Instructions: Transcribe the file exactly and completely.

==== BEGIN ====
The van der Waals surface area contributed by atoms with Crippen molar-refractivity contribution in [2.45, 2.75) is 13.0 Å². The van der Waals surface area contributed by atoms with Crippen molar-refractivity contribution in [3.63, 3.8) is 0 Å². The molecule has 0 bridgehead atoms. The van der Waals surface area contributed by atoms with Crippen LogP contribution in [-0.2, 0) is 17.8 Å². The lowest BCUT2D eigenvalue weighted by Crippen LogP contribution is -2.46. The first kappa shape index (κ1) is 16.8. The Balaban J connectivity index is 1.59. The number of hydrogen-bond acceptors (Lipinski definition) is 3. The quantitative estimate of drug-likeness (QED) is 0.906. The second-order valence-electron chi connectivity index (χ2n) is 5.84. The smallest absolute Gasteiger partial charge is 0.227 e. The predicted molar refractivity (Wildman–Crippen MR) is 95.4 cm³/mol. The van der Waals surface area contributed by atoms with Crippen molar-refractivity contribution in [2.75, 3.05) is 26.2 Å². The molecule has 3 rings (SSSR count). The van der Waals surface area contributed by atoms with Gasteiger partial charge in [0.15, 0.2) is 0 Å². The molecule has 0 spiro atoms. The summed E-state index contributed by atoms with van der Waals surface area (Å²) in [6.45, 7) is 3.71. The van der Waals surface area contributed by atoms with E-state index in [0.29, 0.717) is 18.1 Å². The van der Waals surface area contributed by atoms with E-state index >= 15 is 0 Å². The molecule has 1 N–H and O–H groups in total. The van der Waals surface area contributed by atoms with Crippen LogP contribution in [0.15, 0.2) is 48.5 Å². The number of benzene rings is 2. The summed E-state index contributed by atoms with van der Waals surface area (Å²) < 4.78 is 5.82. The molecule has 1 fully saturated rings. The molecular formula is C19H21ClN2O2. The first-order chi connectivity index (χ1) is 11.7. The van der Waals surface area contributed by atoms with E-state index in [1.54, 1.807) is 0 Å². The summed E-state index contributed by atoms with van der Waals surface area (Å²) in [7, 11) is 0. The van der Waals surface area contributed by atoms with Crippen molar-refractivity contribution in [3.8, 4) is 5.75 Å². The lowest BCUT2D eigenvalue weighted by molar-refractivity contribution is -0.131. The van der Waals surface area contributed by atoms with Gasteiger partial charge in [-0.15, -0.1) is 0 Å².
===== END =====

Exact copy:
The van der Waals surface area contributed by atoms with Crippen molar-refractivity contribution in [2.45, 2.75) is 13.0 Å². The van der Waals surface area contributed by atoms with Crippen molar-refractivity contribution in [3.63, 3.8) is 0 Å². The molecule has 0 bridgehead atoms. The van der Waals surface area contributed by atoms with Crippen LogP contribution in [-0.2, 0) is 17.8 Å². The lowest BCUT2D eigenvalue weighted by Crippen LogP contribution is -2.46. The first kappa shape index (κ1) is 16.8. The Balaban J connectivity index is 1.59. The number of hydrogen-bond acceptors (Lipinski definition) is 3. The quantitative estimate of drug-likeness (QED) is 0.906. The second-order valence-electron chi connectivity index (χ2n) is 5.84. The smallest absolute Gasteiger partial charge is 0.227 e. The predicted molar refractivity (Wildman–Crippen MR) is 95.4 cm³/mol. The van der Waals surface area contributed by atoms with Crippen molar-refractivity contribution in [2.75, 3.05) is 26.2 Å². The molecule has 3 rings (SSSR count). The van der Waals surface area contributed by atoms with Gasteiger partial charge in [0.15, 0.2) is 0 Å². The molecule has 0 spiro atoms. The summed E-state index contributed by atoms with van der Waals surface area (Å²) in [6.45, 7) is 3.71. The van der Waals surface area contributed by atoms with E-state index in [0.29, 0.717) is 18.1 Å². The van der Waals surface area contributed by atoms with E-state index >= 15 is 0 Å². The molecule has 1 N–H and O–H groups in total. The van der Waals surface area contributed by atoms with Crippen LogP contribution in [0.15, 0.2) is 48.5 Å². The number of benzene rings is 2. The summed E-state index contributed by atoms with van der Waals surface area (Å²) < 4.78 is 5.82. The molecule has 1 fully saturated rings. The molecular formula is C19H21ClN2O2. The first-order chi connectivity index (χ1) is 11.7. The van der Waals surface area contributed by atoms with E-state index in [1.54, 1.807) is 0 Å². The summed E-state index contributed by atoms with van der Waals surface area (Å²) in [7, 11) is 0. The van der Waals surface area contributed by atoms with Crippen molar-refractivity contribution in [3.8, 4) is 5.75 Å². The lowest BCUT2D eigenvalue weighted by molar-refractivity contribution is -0.131. The van der Waals surface area contributed by atoms with Gasteiger partial charge in [-0.15, -0.1) is 0 Å².